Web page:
What is your question? This poor injured person has the right to sue. You describe a situation where you may have some fault. Pastimes,y, your insurer denied coverage as you prejudiced there rights by nit giving timely notice. You need to retain a local and qualified attorney asap. This may one have mushroomed into a scenario that never need to have been.
Personal injury cases only; I'm good at it; you be the Judge! All information provided is for informational and educational purposes only. No attorney client relationship has been formed or should be inferred. Please speak with a local and qualified attorney. I truly wish you and those close to you all the best. Jeff
You need to report the accident to your insurance carrier immediately. That is what you pay insurance premiums for. Given the significant injuries suffered by the person on the bike, you need to have your insurance company involved so that you and/or your parents will be defended should this person file a lawsuit. Given the delay in reporting the accident, the insurance company may try to deny coverage, but I would still report it to them.
Report this to your insurance company immediately. If your fail to report this, your insurance company may have no obligation to you. If you have really been sued, your insurer (if this accident is covered) will try to settle and/or defend the suit.
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This was very short sighted by your parents who should have known better. They have now exposed you personally to a substantial claim. Consult with an experienced personal injury attorney immediately to see if they can compel the insurance company to represent you anyway,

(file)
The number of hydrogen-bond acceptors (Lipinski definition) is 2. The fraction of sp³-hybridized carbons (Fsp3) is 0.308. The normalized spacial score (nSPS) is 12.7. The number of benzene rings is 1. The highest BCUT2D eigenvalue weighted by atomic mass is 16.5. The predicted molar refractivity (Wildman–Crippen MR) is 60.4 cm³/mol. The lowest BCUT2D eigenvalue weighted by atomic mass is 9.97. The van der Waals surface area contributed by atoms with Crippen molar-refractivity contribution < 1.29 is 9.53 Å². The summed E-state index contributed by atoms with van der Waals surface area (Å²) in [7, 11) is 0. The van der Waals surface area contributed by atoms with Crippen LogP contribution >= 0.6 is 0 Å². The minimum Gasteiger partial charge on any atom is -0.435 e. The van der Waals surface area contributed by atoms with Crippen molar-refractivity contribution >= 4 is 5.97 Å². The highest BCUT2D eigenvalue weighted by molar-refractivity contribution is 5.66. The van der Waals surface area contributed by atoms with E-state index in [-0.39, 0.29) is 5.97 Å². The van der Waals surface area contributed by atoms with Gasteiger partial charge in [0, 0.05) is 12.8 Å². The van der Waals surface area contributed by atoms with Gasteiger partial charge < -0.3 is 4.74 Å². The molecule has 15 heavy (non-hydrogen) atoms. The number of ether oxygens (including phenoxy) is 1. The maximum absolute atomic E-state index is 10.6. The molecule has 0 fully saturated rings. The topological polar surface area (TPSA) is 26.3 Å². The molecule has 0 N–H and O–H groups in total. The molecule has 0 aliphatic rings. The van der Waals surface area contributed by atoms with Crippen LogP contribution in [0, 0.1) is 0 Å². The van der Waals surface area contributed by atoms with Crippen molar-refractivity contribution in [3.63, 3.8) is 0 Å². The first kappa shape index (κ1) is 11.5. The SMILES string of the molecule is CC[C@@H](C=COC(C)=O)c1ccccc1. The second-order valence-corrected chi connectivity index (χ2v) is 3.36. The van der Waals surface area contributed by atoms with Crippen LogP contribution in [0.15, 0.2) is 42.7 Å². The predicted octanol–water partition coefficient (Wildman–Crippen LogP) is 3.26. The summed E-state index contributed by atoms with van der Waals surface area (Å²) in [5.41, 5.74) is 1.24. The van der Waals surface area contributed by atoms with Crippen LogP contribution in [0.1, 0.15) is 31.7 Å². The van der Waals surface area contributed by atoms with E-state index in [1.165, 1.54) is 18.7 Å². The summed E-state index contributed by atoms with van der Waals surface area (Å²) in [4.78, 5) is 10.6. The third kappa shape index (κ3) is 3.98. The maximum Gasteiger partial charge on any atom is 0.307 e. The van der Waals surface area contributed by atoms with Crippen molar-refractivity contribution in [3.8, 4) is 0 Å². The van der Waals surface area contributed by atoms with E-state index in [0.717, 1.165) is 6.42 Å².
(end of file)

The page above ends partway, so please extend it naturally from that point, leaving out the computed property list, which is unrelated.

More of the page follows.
Your insurance will hire lawyers to defend you. Please call your insurance and report it if you or the other party haven't reported it already. I think since the police were involved, the attorney for the other party/biker probably reported it to your insurance.
If you want your insurance to protect and defend you, you have an obligation under your policy to report the accident and cooperate with their investigation even if you think it was not your fault.
If they say you were doing 37mph prior to impact, they probably measured the skid marks obtained the information from your vehicle data recording system. If notI don't know how they knew you were doing 37mph. Maybe an officer was there with a radar and clocked your speed. These are all issues which your insurance defense lawyer would look into when challenging the allegations that you were speeding. Good luck.
You need to report this to your insurance carrier--this should have been done at the time of the collision. Your insurance company would have covered the claim and provide you with an attorney if a lawsuit was filed. This is why you buy insurance. You protect your personal assets and there is money to pay the victim of your negligence. Why buy insurance if you do not plan to use it? What your parents did makes no sense at all. You knew this person was injured. When do your parents plan on using their insurance? The problem now is that it is possible your insurance company will deny coverage by claiming you prejudiced their ability to defend this claim by your late notice. If this happens you need 2 lawyers--one to challenge the denial of coverage and another to represent you in any lawsuit filed against you. Place the insurance company on notice NOW--RIGHT NOW--TONIGHT--call, email, send a letter, smoke signals, etc.